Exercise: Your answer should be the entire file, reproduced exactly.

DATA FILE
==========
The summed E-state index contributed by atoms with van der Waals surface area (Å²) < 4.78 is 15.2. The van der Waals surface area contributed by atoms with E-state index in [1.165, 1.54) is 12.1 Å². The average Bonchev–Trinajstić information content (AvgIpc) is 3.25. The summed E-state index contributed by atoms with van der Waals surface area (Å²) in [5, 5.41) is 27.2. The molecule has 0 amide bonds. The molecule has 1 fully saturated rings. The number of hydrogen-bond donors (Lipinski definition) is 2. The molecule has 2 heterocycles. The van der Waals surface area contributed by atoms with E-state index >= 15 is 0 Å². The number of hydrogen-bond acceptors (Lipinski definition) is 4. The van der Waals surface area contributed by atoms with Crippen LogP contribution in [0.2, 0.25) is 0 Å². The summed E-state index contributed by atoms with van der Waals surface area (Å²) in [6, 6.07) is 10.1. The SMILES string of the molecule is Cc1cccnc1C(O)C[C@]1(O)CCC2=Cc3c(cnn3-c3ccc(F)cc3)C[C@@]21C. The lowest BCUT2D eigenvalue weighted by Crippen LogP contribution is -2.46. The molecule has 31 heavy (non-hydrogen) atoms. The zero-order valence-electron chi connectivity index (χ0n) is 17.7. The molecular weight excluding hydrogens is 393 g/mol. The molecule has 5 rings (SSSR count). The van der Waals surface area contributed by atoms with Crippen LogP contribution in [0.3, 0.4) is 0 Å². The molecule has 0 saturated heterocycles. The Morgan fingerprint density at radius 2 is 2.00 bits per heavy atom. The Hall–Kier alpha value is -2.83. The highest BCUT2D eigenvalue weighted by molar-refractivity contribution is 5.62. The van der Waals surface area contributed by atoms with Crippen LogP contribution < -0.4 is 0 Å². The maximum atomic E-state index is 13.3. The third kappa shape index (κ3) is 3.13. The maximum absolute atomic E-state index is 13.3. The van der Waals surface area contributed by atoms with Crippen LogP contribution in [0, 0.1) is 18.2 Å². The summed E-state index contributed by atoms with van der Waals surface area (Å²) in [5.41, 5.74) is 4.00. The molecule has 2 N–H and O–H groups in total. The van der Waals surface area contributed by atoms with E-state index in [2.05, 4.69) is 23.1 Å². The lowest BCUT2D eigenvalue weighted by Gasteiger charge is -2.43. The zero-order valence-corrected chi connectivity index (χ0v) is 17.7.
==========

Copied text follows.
The summed E-state index contributed by atoms with van der Waals surface area (Å²) < 4.78 is 15.2. The van der Waals surface area contributed by atoms with E-state index in [1.165, 1.54) is 12.1 Å². The average Bonchev–Trinajstić information content (AvgIpc) is 3.25. The summed E-state index contributed by atoms with van der Waals surface area (Å²) in [5, 5.41) is 27.2. The molecule has 0 amide bonds. The molecule has 1 fully saturated rings. The number of hydrogen-bond donors (Lipinski definition) is 2. The molecule has 2 heterocycles. The van der Waals surface area contributed by atoms with E-state index >= 15 is 0 Å². The number of hydrogen-bond acceptors (Lipinski definition) is 4. The van der Waals surface area contributed by atoms with Crippen LogP contribution in [0.2, 0.25) is 0 Å². The summed E-state index contributed by atoms with van der Waals surface area (Å²) in [6, 6.07) is 10.1. The SMILES string of the molecule is Cc1cccnc1C(O)C[C@]1(O)CCC2=Cc3c(cnn3-c3ccc(F)cc3)C[C@@]21C. The lowest BCUT2D eigenvalue weighted by Crippen LogP contribution is -2.46. The molecule has 31 heavy (non-hydrogen) atoms. The zero-order valence-electron chi connectivity index (χ0n) is 17.7. The molecular weight excluding hydrogens is 393 g/mol. The molecule has 5 rings (SSSR count). The van der Waals surface area contributed by atoms with Crippen LogP contribution in [0.3, 0.4) is 0 Å². The molecule has 0 saturated heterocycles. The Morgan fingerprint density at radius 2 is 2.00 bits per heavy atom. The Hall–Kier alpha value is -2.83. The highest BCUT2D eigenvalue weighted by molar-refractivity contribution is 5.62. The van der Waals surface area contributed by atoms with Crippen LogP contribution < -0.4 is 0 Å². The maximum atomic E-state index is 13.3. The third kappa shape index (κ3) is 3.13. The maximum absolute atomic E-state index is 13.3. The van der Waals surface area contributed by atoms with Crippen LogP contribution in [0, 0.1) is 18.2 Å². The summed E-state index contributed by atoms with van der Waals surface area (Å²) in [5.41, 5.74) is 4.00. The molecule has 2 N–H and O–H groups in total. The van der Waals surface area contributed by atoms with E-state index in [2.05, 4.69) is 23.1 Å². The lowest BCUT2D eigenvalue weighted by Gasteiger charge is -2.43. The zero-order valence-corrected chi connectivity index (χ0v) is 17.7.